French Buttercream Frosting

Growing up, I always preferred the slice of cake with the least amount of frosting on it.

I was the quiet one who waited for a center piece, while everyone else was fighting over the edge/corner/giant flower-frosting pieces.

I have changed.

I am now, thanks to my Mom, a frosting “snob”.

This is the single greatest buttercream frosting I’ve ever made.

Regular buttercream, which is butter, vanilla and sugar, just hasn’t been cutting it for me lately.

This buttercream picks up where the old recipe was lacking.

It is hands down wayyyyyyy more time consuming.

But way worth the extra time and patience!

French buttercream starts with egg yolks.

This frosting recipe goes really well with my white cake recipe too because it requires egg whites.  That way you don’t feel like you are wasting them, you can just save them for the cake!

So, while you’re beating the egg yolks, you combine sugar, corn syrup and water in a medium saucepan.

You cook that, using a candy thermometer, and let it simmer until it reaches 230-235 degrees F.

You then slooowwwlllyyyyy pour that into the eggs, making sure you don’t “scramble” them.

Once the sugar is in, you let that beat until it reaches room temperature (10-15 minutes).

Then you add the softened butter, 2 tablespoons at a time.

You then frost a cake, or cupcakes or whatever you feel like frosting…

In this case, I made a vanilla birthday cake…for the best father-in-law ever!!

Recipe: French Buttercream


6 Large Egg Yolks

1 Cup Granulated Sugar

2/3 Cups Light Corn Syrup

1/4 Cup Water

1 Pound Unsalted Butter (4 Sticks) Brought to room temperature

1 Teaspoon Vanilla Extract


In the bowl of a mixer, beat the egg yolks until a light yellow color.

In a medium saucepan, combine sugar, corn syrup and water with a candy thermometer attached.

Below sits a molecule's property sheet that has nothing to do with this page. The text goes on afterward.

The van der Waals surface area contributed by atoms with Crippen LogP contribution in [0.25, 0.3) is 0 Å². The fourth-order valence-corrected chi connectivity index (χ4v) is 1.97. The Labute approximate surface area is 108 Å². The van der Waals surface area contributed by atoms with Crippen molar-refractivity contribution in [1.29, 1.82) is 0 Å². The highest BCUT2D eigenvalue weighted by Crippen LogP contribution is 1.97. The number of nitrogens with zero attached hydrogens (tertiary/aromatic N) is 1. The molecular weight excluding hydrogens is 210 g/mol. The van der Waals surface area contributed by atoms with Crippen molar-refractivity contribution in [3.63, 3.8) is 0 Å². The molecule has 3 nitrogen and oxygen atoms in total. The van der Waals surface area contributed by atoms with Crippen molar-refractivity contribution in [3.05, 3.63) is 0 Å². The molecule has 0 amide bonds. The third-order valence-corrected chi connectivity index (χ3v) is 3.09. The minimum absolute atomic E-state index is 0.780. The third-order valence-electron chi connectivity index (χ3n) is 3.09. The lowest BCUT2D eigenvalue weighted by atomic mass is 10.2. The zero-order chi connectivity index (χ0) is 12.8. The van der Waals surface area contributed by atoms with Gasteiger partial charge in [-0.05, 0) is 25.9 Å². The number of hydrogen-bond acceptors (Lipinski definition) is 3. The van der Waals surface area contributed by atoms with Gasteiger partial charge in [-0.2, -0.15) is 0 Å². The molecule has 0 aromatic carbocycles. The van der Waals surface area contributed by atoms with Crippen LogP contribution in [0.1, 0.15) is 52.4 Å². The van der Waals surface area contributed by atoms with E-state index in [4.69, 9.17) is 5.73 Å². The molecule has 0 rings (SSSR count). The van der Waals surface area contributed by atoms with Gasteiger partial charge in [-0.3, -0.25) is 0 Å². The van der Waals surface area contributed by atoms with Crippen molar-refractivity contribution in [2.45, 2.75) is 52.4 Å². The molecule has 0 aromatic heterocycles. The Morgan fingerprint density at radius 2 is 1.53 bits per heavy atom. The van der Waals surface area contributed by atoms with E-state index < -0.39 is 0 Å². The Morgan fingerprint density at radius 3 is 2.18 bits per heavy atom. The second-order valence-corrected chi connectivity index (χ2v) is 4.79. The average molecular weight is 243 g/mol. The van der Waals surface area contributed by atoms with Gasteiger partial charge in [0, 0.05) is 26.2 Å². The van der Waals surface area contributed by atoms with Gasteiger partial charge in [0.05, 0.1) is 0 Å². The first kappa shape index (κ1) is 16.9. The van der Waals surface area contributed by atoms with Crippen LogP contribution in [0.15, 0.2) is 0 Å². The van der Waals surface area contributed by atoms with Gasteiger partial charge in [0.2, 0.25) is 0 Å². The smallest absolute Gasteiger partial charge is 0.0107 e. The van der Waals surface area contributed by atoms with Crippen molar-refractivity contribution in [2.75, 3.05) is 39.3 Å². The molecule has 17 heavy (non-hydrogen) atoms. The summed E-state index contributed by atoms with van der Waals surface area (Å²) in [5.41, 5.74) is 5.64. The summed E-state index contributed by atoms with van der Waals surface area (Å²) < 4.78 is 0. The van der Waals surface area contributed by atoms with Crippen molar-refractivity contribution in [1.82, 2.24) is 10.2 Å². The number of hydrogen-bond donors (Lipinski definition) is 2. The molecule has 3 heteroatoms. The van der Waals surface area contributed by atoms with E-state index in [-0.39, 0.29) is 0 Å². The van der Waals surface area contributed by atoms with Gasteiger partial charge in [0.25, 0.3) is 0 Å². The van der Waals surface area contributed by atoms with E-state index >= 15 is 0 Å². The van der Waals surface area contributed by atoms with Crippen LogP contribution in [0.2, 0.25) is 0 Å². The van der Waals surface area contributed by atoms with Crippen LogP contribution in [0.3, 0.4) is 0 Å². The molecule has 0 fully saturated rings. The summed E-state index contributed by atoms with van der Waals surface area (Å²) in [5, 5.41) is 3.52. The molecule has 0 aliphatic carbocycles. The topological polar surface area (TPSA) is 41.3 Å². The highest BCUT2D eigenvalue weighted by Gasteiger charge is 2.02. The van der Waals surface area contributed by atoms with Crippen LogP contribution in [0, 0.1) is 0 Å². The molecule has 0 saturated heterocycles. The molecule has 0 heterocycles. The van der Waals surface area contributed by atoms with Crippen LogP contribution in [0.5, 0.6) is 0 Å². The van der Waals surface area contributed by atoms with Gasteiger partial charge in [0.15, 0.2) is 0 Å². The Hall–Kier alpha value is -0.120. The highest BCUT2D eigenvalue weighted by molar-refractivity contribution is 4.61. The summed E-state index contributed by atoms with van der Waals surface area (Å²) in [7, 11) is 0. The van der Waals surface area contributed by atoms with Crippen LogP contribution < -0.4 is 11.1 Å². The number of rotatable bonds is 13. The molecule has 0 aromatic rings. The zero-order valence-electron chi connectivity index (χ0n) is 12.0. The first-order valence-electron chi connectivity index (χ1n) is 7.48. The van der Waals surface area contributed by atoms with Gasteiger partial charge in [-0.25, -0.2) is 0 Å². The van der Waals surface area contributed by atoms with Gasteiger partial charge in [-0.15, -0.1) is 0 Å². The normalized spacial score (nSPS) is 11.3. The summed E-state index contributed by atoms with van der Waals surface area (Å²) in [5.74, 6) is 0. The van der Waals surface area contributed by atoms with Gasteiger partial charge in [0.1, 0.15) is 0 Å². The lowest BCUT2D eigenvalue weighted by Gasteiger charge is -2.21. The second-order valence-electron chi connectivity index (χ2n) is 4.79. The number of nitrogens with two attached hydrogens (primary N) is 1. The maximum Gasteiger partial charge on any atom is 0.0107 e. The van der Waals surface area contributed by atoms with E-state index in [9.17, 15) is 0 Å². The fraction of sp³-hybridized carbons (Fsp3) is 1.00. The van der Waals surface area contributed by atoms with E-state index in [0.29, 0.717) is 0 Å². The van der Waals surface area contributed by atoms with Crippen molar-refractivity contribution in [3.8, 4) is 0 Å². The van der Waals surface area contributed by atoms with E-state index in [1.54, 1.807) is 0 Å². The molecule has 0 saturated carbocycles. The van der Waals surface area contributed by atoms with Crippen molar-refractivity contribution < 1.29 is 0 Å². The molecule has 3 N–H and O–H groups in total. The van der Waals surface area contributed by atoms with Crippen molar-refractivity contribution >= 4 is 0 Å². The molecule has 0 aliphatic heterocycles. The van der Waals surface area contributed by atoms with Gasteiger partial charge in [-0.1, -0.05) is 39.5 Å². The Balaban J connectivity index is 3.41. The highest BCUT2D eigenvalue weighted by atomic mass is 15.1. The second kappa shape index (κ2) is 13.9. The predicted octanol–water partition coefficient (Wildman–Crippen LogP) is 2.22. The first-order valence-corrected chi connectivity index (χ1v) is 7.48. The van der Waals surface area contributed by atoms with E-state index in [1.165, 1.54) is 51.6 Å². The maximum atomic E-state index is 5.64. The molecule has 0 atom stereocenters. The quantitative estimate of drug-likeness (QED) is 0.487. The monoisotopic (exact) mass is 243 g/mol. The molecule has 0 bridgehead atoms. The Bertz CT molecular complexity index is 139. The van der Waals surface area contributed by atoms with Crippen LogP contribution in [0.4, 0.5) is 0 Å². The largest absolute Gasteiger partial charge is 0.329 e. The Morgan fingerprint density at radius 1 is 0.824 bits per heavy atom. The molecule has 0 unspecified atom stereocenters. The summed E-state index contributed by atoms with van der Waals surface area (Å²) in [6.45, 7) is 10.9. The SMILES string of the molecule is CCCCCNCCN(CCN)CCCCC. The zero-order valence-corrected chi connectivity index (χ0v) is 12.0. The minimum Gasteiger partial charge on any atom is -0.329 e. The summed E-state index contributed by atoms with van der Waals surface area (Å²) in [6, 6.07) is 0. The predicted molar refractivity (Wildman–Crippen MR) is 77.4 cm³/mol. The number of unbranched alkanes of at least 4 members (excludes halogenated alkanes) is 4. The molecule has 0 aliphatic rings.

Heat without stirring, until candy thermometer reaches 230-235 degrees F.

With the mixer on slow, very slowly pour a small stream of sugar mixture into the egg yolks.  If done slowly and correctly, the eggs will “cook” and not curdle/turn into scrambled eggs.

Once the sugar mixture is in, turn the mixer to high and beat mixture until the sides of the bowl are no longer hot and the mixture reaches room temperature.  About 10-15 minutes.

With the mixer on low, add the vanilla and very slowly add about 2 tablespoons at a time of butter.  Mixing well after each addition.

If the frosting is a bit too warm after all the butter has been added, you can place it in the refrigerator for a few minutes before frosting your cupcakes or cake.

Bring up to room temperature before serving, about 1 hour.

This recipe frosted a 2 layer 9×9 cake with lots to go around.

I found this recipe through pinterest, on the everparent website.


20 thoughts on “French Buttercream Frosting

  1. This frosting looks fairly yellow, is it that color in person? It sounds amazing and delicious, but I’m looking for a very white frosting

    • Because it is french buttercream it has egg yolk and butter in it…both which have a yellow color to them. You would have to add food coloring if you wanted it to be anything aside from a bit yellow. I don’t remember it looking yellow once on the frosted cake but maybe next to that bright orange bowl in the pictures it looks more yellow? Good luck with your frosting either way!!!